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10.7: Completely disable Resume Apps
This hint describes a way to completely, once and for all, disable all Resume features (that is, 'Reopen windows when logging back in' and Saved Application States) once and for all.

Disable Saved Application States

OS X Lion offers a checkbox to disable saved application states. However, many applications do not seem to care about that checkbox (e.g. Terminal). The easiest way to prevent applications from writing away saved states is exactly that: don't let them write to the saved application states folder.

To do this, first open up Terminal. Issue the following command to remove any saved application states you might have:

rm -r '~/Library/Saved Application State/*'

Now, prevent anything from writing it's state away ever again:

chmod -R a-w '~/Library/Saved Application State'

You may use the chmod command on individual application's folders inside the Saved Application State folder to prevent a single application from writing its state away.

Likewise, to re-enable saving states, use the same command but make the change 'a+w' instead of 'a-w':

chmod -R a+w '~/Library/Saved Application State'

Disable 'Reopen windows when logging back in'

To permanently disable 'Reopen windows when logging back in,' you can use the following command:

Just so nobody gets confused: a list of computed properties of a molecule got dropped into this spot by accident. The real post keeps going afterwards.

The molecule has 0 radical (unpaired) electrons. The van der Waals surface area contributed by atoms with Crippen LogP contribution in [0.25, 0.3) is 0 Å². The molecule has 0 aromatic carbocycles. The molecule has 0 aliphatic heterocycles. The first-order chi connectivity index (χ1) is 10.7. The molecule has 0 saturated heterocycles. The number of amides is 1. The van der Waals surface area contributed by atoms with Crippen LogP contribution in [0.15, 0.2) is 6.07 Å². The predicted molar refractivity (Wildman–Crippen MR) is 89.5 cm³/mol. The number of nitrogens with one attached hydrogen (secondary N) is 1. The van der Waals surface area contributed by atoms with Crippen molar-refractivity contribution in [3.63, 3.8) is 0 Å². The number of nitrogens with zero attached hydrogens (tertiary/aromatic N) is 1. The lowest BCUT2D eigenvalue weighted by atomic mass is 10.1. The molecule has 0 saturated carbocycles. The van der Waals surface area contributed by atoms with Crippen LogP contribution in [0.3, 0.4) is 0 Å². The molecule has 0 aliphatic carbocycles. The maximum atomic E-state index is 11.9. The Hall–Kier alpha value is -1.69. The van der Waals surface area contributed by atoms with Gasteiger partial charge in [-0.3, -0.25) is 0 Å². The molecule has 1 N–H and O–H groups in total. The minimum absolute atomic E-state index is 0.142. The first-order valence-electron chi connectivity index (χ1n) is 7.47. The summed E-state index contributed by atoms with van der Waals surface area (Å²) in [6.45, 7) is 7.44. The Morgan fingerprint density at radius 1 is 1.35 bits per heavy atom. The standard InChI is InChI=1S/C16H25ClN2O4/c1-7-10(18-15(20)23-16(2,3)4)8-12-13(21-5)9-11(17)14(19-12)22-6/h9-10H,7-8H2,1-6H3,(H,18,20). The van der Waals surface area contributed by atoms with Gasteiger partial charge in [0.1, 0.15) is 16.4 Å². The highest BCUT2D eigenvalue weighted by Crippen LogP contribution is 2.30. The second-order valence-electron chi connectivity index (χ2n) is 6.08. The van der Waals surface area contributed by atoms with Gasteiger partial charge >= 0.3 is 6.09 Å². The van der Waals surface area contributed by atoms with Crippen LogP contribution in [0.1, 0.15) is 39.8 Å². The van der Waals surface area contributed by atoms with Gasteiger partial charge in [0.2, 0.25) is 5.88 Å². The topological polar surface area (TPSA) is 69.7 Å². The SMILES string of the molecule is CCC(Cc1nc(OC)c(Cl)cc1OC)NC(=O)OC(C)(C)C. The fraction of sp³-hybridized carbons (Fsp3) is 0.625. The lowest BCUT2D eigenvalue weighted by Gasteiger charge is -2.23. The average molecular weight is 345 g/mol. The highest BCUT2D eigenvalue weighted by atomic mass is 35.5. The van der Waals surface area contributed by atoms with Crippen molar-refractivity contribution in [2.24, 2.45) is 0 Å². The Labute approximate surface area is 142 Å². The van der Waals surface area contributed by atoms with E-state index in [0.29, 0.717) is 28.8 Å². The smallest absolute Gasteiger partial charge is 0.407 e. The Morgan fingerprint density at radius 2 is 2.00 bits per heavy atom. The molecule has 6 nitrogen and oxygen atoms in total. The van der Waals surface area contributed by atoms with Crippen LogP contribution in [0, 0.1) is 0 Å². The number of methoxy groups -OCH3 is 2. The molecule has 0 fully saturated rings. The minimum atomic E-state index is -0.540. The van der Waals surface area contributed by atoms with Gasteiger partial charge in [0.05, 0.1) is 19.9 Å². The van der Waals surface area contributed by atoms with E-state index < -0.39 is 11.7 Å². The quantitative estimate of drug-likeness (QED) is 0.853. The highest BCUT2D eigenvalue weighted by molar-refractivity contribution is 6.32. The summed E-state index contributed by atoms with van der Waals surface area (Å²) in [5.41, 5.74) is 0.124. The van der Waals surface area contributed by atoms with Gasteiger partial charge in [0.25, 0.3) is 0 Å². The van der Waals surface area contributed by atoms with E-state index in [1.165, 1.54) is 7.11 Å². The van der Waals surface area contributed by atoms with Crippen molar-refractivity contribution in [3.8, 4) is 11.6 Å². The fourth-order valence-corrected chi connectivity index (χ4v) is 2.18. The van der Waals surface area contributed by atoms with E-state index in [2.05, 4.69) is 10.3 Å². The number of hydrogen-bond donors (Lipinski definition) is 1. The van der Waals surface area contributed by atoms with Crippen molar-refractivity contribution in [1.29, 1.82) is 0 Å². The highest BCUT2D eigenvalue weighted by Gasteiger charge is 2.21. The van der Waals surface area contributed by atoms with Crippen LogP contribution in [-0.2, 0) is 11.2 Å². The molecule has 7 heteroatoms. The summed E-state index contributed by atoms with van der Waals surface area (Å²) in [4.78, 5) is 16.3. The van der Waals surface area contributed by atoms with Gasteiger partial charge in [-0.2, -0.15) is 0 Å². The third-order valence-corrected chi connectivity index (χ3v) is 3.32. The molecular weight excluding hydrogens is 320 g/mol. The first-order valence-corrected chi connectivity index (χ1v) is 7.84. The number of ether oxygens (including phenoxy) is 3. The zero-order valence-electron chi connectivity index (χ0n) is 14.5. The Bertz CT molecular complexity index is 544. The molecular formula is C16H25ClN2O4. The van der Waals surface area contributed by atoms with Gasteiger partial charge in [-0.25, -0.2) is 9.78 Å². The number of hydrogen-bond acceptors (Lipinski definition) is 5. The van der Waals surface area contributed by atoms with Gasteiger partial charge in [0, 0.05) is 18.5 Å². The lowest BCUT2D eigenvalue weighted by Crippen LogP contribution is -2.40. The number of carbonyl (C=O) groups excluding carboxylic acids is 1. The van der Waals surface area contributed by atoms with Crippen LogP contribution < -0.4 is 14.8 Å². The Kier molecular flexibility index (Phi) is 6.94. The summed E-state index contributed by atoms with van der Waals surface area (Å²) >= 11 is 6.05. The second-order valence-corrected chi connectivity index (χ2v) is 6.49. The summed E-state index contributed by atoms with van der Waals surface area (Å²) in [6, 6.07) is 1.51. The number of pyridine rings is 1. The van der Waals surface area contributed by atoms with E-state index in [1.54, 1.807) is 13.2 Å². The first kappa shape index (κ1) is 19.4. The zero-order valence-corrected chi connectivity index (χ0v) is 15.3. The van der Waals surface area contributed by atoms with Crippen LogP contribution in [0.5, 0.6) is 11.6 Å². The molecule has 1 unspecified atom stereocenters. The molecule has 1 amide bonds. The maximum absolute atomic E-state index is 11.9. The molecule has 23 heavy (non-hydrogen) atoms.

defaults write TALLogoutSavesState -bool false

This will effectively disable 'Reopen windows when logging back in,' though the checkbox will still be ticked. However, this switch resets itself every time on reboot. To prevent this from happening, again we remove write permissions on the file containing the option:

chmod a-w ~/Library/Preferences/

This should do it. But there's where OS X gets nasty. When it can't write to this file, it will try to put the write permissions back itself. The solution is to change the owner to root, effectively preventing anyone (but root) from changing permissions on the file:

sudo chown root ~/Library/Preferences/

To reverse this, simply issue the following commands:

sudo chown $USER ~/Library/Preferences/
chmod a+w ~/Library/Preferences/
defaults write TALLogoutSavesState -bool true

[crarko adds: Definitely do this at your own risk. About the only thing most of us might ever care to do would be preventing some individual application from saving its state, as is mentioned near the end of part 1 one of the hint. If you try this I'd suggest testing it with a dummy account first. Note that all the permission changes are only made to files in the user account Library.]
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10.7: Quickly open links In Terminal Apps
Previously when you had a link (URL) in Terminal you always had to copy/paste or right-click and choose 'Open link' to open it in your default browser.

In Lion, you can simply hold down the Command key and double click the link and it will open in your default browser.

[crarko adds: Confirmed. I really love little touches like this.]
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10.7: Change time of multiple iCal events Apps